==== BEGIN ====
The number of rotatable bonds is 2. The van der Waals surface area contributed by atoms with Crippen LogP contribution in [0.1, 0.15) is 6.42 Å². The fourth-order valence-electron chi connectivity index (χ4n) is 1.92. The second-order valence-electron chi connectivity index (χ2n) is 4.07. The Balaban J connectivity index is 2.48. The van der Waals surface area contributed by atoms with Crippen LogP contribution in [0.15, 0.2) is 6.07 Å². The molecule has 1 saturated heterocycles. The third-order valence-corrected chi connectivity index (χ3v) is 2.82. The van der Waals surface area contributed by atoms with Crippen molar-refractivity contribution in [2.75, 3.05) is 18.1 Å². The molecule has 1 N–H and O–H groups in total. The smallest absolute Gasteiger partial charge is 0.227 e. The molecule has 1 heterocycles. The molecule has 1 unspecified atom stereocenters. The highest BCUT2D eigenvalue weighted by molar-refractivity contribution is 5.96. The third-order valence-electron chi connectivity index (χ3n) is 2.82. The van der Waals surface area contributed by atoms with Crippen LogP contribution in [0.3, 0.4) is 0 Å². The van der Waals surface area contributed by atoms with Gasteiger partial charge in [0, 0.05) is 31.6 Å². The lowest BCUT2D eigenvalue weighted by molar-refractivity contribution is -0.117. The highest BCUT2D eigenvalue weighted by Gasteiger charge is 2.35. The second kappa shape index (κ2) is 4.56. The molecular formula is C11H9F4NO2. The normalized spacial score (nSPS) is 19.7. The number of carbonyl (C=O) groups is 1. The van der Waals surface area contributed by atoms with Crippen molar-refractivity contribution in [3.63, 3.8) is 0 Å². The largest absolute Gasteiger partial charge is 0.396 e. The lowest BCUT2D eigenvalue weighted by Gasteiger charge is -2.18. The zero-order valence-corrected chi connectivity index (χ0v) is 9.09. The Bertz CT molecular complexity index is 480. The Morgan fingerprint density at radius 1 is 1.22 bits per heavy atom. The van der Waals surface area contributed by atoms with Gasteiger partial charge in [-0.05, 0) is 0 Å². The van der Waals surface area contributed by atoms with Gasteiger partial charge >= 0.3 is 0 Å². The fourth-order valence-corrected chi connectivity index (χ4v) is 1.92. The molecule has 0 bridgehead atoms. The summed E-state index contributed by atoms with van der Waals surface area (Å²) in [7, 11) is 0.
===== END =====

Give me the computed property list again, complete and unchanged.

The number of rotatable bonds is 2. The van der Waals surface area contributed by atoms with Crippen LogP contribution in [0.1, 0.15) is 6.42 Å². The fourth-order valence-electron chi connectivity index (χ4n) is 1.92. The second-order valence-electron chi connectivity index (χ2n) is 4.07. The Balaban J connectivity index is 2.48. The van der Waals surface area contributed by atoms with Crippen LogP contribution in [0.15, 0.2) is 6.07 Å². The molecule has 1 saturated heterocycles. The third-order valence-corrected chi connectivity index (χ3v) is 2.82. The van der Waals surface area contributed by atoms with Crippen molar-refractivity contribution in [2.75, 3.05) is 18.1 Å². The molecule has 1 N–H and O–H groups in total. The smallest absolute Gasteiger partial charge is 0.227 e. The molecule has 1 heterocycles. The molecule has 1 unspecified atom stereocenters. The highest BCUT2D eigenvalue weighted by molar-refractivity contribution is 5.96. The third-order valence-electron chi connectivity index (χ3n) is 2.82. The van der Waals surface area contributed by atoms with Crippen LogP contribution in [0.3, 0.4) is 0 Å². The van der Waals surface area contributed by atoms with Gasteiger partial charge in [0, 0.05) is 31.6 Å². The lowest BCUT2D eigenvalue weighted by molar-refractivity contribution is -0.117. The highest BCUT2D eigenvalue weighted by Gasteiger charge is 2.35. The second kappa shape index (κ2) is 4.56. The molecular formula is C11H9F4NO2. The normalized spacial score (nSPS) is 19.7. The number of carbonyl (C=O) groups is 1. The van der Waals surface area contributed by atoms with Crippen molar-refractivity contribution in [3.63, 3.8) is 0 Å². The largest absolute Gasteiger partial charge is 0.396 e. The lowest BCUT2D eigenvalue weighted by Gasteiger charge is -2.18. The zero-order valence-corrected chi connectivity index (χ0v) is 9.09. The Bertz CT molecular complexity index is 480. The Morgan fingerprint density at radius 1 is 1.22 bits per heavy atom. The van der Waals surface area contributed by atoms with Gasteiger partial charge in [-0.05, 0) is 0 Å². The van der Waals surface area contributed by atoms with Gasteiger partial charge >= 0.3 is 0 Å². The fourth-order valence-corrected chi connectivity index (χ4v) is 1.92. The molecule has 0 bridgehead atoms. The summed E-state index contributed by atoms with van der Waals surface area (Å²) in [7, 11) is 0.